As recovery efforts continue in the wake of the massive Typhoon Hagibis which pummeled central and eastern Japan last weekend with torrential rains and powerful winds, causing 12 rivers to overflow, the Tokyo area is still assessing its damage. Although many areas outside of Tokyo, such as a 5-kilometer stretch of the Chikuma River in Nagano where floodwaters topped 4 meters, fared far worse than Tokyo, the metropolis did not emerge unscathed.

According to the Tokyo Shimbun, the Tama River which runs through Tokyo, as well as several of its tributaries overflowed, causing inundations and landslides in Setagawaya Ward, as well as Tachikawa, Hino, Hachioji, Machida and Ome cities.

Nevertheless, Tokyo may have suffered from far more serious flooding had it not been for a "hidden hero" which helped divert flood waters.

The "Underground Temple"

The world's largest underground flood diversion facility, the Metropolitan Area Outer Underground Discharge Channel 首都圏外郭放水路 is a feat of engineering. Buried deep under Kasukabe, a town in Saitama Prefecture about 20 miles from central Tokyo, the system of tunnels and central tank runs 50 meters deep and 6.5 kilometers long, and comprises of five massive collection silos, each of which could fit the Statue of Liberty. The massive central tank, with its endless pillars and astonishing dimensions, has earned itself the name of "Underground Temple" 地下神殿.

Dddeco at ja.wikipedia [CC BY-SA 3.0], via Wikimedia Commons

Built between 1992 and 2006, the Metropolitan Area Outer Underground Discharge Channel, or "G-Can Project" for short, collects waters of five small to mid-sized rivers of the region, regulates the water pressure, and safely diverts them to the Edo River which flows into Tokyo Bay, pumping out water at a rate of 200 tons per second. As a result, it effectively prevents Tokyo's streets from turning into rivers during storms or periods of prolonged rain, which is exactly what it did during Typhoon Hagibis.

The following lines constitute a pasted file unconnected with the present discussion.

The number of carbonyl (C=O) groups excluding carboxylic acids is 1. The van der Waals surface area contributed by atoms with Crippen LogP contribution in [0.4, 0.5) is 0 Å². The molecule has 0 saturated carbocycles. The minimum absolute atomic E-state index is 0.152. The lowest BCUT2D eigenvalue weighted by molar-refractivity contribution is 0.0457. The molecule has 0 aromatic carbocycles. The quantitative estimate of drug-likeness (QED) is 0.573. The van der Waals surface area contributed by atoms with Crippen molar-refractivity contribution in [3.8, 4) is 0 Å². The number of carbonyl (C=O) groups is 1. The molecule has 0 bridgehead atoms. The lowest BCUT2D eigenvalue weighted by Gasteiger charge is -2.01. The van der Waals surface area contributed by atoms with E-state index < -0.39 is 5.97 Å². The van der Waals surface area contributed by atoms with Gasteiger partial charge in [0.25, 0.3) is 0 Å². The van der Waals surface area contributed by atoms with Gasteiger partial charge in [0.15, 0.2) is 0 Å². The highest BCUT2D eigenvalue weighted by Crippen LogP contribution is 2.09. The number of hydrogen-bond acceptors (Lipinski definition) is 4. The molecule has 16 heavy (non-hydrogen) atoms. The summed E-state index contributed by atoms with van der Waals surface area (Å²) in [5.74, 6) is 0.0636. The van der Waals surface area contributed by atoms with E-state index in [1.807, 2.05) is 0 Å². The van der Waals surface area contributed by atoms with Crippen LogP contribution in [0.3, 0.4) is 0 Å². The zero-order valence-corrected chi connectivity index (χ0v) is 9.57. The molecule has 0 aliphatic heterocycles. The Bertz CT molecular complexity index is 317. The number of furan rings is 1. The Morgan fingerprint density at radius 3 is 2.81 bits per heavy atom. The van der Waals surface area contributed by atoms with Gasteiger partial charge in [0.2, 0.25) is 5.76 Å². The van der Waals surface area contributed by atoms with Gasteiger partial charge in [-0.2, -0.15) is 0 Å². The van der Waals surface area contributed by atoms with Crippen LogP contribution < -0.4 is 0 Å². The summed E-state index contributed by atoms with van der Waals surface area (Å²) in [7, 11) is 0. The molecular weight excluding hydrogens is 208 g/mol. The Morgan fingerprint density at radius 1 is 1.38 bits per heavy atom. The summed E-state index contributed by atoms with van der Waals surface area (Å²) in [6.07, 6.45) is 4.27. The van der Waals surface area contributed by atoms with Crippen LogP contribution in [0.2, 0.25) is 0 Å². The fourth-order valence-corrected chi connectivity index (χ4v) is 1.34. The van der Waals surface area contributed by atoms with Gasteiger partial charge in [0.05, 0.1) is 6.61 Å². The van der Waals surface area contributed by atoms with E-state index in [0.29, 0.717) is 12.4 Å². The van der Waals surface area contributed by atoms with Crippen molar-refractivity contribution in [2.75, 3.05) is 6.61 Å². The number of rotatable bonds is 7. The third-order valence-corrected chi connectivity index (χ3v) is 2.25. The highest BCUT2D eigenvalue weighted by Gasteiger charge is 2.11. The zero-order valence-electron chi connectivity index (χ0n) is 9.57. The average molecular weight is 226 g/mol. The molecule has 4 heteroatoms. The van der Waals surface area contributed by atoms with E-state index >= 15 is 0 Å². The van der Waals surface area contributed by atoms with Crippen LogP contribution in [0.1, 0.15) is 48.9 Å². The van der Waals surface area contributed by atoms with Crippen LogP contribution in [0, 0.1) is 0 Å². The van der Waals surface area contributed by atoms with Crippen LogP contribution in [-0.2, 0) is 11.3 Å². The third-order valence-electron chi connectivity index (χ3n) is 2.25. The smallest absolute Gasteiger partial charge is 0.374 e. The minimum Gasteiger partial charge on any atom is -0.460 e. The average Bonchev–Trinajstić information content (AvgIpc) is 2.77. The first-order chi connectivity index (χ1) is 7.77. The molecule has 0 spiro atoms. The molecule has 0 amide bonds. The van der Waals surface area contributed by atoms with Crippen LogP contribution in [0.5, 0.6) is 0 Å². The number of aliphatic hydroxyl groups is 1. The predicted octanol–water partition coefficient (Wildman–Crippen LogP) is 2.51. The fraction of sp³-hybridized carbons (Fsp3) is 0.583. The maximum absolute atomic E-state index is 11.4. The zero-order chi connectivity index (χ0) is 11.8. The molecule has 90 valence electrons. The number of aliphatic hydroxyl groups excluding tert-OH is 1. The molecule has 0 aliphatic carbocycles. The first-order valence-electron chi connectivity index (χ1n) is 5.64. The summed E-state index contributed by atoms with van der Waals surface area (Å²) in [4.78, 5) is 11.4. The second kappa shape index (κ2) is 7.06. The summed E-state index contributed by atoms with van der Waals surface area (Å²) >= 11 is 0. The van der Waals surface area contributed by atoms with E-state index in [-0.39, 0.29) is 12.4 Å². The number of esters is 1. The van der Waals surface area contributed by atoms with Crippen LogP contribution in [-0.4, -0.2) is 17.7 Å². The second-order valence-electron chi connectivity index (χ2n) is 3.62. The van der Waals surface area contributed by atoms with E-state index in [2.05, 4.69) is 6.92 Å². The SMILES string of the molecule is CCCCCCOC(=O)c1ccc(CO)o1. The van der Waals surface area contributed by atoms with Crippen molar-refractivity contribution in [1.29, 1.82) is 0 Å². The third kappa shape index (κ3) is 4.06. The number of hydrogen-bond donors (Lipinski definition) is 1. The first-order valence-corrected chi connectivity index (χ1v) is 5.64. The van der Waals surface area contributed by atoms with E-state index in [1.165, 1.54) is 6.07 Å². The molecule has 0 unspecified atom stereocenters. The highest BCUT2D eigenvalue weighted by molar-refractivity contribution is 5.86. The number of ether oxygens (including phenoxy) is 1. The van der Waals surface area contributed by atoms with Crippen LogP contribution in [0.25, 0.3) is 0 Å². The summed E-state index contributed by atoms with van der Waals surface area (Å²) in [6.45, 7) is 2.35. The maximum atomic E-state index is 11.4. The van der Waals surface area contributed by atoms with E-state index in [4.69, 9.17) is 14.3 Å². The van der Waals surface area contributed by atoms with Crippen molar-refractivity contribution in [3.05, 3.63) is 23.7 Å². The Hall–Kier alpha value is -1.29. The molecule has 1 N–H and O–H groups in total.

G-Can to the rescue during Typhoon Hagibis

According to a report by JB Press, the G-Can Project has repeatedly come to Tokyo's aid. For example, it successfully diverted 1,900 cubic meters of water in 4 days during the last major deluge in 2015, when two typhoons struck Japan in short succession. Typhoon Hagibis, however, brought unprecedented rainfall in a very short time span, truly testing the G-Can Project's mettle. Analayzing the data collected during Typhoon Hagibis reveals that between 7 PM on October 12th and 2pm on October 14th, the G-Can Project diverted 1,700 cubic meters of water. In other words, it handled nearly the same amount of water as in 2015 in almost half the time.

Open for visits

The G-Can Project is open for visits, so you can explore the "Underground Temple" and enjoy this marvel of modern engineering and construction for yourself. Visits cost 3,000 JPY and require a Japanese-speaker to accompany you if you don't speak the language. You can apply from their official website here.

For more information about the Metropolitan Area Outer Underground Discharge Channel, see this page on the Edogawa River Office's website.

By - Ben K.